Butternut Squash and Apple Soup – My Fall Favorite

At a wedding may moons ago, I had a fantastic butternut squash and apple soup.  I’ve been trying to replicate and/or reinvent it since then.  This is one of my favorite attempts thus far:

You’ll Need:
3 Tablespoons of Butter
1 Medium Butternut Squash (peeled, seeded, chopped)
1 Large Granny Smith Apple (chopped, seeded)
4 Shallots (chopped)
3 Cloves of Garlic (diced)
3 Cups of Chicken Broth (gluten free, of course) (or rabbit broth, if you’re feeling frisky)
2 Cup of White Wine or Hard Apple Cider
1 Cup of Sour Cream
Fresh Tarragon
Salt & Pepper

Optional: Bacon! (cooked and then coarsely chopped)

Do this:

Melt butter in the pan, add garlic & shallots.  Cook for about 5 minutes.  Add the squash and apples, cook for a further 5 minutes.  Add the chicken broth, cover and simmer for about 10 minutes (or until the squash is fork tender).  Add the wine/cider, tarragon leaves, some salt & pepper.  Stir together and then immersion blend (or run through your regular blender in stages).  Then stir in sour cream and chopped bacon!  (add more salt/pepper to taste) Garnish with a spoonful of sour cream and an apple slice.  Try not to eat the whole batch at once….it’s hard.

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Small-batch Homemade Hard Cider from Storebought Juice

This is a recipe I’ve been tweaking over time (that is bits and bobs borrowed from here and there to begin with!), but I think it’s a pretty decent (and easy) one for a novice home-brewer. 🙂

You’ll Need:

  • A gallon glass jug of apple juice or cider from the store (this saves you having to buy juice and the bottle – aka carboy – separately)
  • A packet of cider yeast –  I like this one.
  • An airlock – like this guy
  • A few tablespoons of alcohol, type unimportant
  • An appropriately sized bung…yup, a bung…also called a drilled stopper. The wholefoods brand juice takes a size 6.5 bung.
  • Another quart of juice or cider (you won’t use this for a few weeks, so don’t worry too much about this yet)
  • A cinnamon stick
  • 1/2 cup of honey or brown sugar
  • A bucket or pot that holds at least a gallon and a half of liquid.
  • A length of food grade tubing – mine is about 4 feet, which is the least I’d recommend.
  • Bottles – I’m a fan of swing tops like these – so that I don’t have to deal with capping them.

Day 1:

  • Sterilize your stopper (I just run it through the dishwasher on sanitize).
  • Open your juice and dispose of the cap – you won’t need this.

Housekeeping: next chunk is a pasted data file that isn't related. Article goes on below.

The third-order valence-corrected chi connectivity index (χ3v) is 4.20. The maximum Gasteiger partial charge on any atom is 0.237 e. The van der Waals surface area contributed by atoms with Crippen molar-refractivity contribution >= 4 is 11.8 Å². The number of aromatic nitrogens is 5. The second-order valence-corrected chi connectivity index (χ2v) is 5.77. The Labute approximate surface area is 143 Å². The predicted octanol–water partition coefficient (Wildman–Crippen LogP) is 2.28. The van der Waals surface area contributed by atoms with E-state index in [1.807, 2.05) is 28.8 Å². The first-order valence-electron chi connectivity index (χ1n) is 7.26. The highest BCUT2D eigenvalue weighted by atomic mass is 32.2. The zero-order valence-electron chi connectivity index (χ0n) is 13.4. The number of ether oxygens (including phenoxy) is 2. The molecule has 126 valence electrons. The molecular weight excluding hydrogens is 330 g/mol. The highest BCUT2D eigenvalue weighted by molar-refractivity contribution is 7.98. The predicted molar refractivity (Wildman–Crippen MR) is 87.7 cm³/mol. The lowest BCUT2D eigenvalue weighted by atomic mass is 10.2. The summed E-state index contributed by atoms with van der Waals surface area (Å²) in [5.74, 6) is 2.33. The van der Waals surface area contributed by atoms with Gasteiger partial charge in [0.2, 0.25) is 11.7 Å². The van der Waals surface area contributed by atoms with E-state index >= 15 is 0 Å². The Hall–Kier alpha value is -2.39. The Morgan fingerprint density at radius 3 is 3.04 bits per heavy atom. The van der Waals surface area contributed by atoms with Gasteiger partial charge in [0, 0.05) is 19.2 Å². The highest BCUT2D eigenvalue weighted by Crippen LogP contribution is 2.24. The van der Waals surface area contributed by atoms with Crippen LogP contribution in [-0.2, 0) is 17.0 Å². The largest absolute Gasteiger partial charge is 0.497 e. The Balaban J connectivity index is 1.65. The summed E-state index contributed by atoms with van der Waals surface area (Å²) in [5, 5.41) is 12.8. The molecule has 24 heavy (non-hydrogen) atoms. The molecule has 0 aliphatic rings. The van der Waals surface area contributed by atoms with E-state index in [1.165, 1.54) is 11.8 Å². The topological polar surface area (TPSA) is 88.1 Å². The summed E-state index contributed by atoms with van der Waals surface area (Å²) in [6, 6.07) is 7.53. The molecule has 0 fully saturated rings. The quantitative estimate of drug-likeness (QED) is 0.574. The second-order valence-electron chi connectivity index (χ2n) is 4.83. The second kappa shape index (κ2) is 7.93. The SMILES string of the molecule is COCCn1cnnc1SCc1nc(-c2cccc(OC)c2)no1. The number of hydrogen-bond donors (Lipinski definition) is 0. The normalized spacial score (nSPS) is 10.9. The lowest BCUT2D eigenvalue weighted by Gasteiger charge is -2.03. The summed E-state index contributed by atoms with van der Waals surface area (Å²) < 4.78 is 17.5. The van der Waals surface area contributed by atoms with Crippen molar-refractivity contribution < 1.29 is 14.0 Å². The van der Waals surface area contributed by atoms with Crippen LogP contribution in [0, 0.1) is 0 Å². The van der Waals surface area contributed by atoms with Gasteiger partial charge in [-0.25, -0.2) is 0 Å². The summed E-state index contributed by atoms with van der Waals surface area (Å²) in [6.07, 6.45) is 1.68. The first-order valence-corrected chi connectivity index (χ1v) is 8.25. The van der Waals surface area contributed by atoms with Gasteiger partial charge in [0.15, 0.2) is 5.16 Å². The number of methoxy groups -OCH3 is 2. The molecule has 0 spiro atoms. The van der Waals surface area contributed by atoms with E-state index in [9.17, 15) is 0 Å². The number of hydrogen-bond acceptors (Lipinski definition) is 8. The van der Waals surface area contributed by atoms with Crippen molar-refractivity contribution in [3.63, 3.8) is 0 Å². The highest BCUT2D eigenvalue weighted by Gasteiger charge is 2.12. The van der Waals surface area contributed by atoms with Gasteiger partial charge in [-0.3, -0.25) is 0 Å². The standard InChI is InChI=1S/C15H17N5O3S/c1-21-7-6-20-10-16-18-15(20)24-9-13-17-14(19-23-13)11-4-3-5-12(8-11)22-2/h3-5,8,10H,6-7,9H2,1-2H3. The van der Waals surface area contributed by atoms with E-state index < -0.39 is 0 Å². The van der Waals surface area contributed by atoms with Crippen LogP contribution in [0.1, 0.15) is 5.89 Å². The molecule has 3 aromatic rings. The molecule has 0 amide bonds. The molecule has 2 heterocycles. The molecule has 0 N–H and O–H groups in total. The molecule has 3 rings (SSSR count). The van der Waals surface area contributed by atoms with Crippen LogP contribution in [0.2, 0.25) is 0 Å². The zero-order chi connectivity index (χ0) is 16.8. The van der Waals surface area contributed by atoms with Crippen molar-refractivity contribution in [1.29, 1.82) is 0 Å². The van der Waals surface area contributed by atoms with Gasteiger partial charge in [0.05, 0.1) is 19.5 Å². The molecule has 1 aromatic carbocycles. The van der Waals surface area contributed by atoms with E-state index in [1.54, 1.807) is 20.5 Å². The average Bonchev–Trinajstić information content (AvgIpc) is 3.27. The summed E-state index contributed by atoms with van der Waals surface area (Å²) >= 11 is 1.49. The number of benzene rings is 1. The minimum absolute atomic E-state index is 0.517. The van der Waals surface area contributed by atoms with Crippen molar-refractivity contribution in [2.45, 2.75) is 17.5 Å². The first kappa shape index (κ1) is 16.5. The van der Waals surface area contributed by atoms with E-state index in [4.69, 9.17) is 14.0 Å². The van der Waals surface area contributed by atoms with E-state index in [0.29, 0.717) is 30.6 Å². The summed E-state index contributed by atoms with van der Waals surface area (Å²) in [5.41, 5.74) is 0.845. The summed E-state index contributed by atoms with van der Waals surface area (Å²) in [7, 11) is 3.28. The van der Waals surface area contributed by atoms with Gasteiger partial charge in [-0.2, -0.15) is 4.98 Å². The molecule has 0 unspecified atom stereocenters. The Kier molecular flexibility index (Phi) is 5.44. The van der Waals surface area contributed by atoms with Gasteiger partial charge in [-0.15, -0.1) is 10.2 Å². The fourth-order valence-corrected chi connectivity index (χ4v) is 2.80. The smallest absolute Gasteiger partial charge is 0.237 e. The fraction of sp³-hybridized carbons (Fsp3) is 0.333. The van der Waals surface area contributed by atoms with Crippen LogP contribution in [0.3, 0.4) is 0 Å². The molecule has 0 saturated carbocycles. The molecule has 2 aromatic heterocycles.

• Dump in about 1/4 packet of yeast.  The rest can go back into the fridge for later or you can chuck it if you’re never going to do this again.
  • Pop the top on your airlock and fill with alcohol.  As you can see mine has purple liquid in it – it’s creme violette, which is all I happened to have had laying around, oddly.  Some places will tell you to fill your airlock with sanitizer, but I’d rather fill it with something that I wouldn’t mind drinking if it splashed in.
  • Put your jug in a cool-dry place out of direct sunlight.  Cider likes a cool ferment, so between 60 and 70 degrees is best, but up to 75 is ok.
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Day 3:

  • Check to see that there are bubbles passing through the liquid in the airlock.

Day 7:

  • Sterilize your bucket or pot and your tubing.
  • Siphon (with your tubing) the liquid from your glass bottle and into your pan.
  • Clean out and then sterilize your glass jug.
  • Siphon your cider into your now sanitized glass jug, return airlock, return to its cool, dry place.

Day 21:

  • Place a cinnamon stick and your sugar or honey into a pan with the fresh quart of apple juice or cider.
  • Heat until all of the sugar has dissolved and then cover and allow to return to room temperature.
  • Sterilize your bucket or pot.
  • Pour sweetened room-temperature juice (sans cin. stick) into this bucket or pot.
  • Siphon your cider into this bucket or pot and allow it to mix
  • Then siphon into bottles.  This can be a bit of a sticky situation if you’re not careful.  A sanitized ladle and funnel can be helpful as this is a tiny batch.
  • I got this trick from a brewing forum – fill a clean coke bottle with cider so you can check for carbonation.

Days 23-25:

  • Squeeze the coke bottle to test for carbonation.  Once it feels like a regular coke does (pretty solid), you have good carbonation in your  cider.  You now have two options.  If you’re keeping the cider for yourself and have fridge space for it, put it all in the fridge – this is called “cold crashing” and will kill all the yeast and stop it from making anymore alcohol (or exploding your bottles).  If you want to store it at room temperature or give it away, you need to heat pasturize it to kill the yeast.  I’ve never done this, because I’m the only person I know who loves cider.  If you want to try it, there’s a post here that will walk you through the steps.  Please don’t hurt yourself.

At this point, I drink the coke bottle cider – it’s not in a pretty bottle and I want to know what the baseline taste is.  Your cider will mellow with age, so I’d let it rest in the fridge for 2-6 weeks…but you can let it age for up to a year, if you feel like it. If you start this week, you’ll have a great offering for the Thanksgiving dinner table. 🙂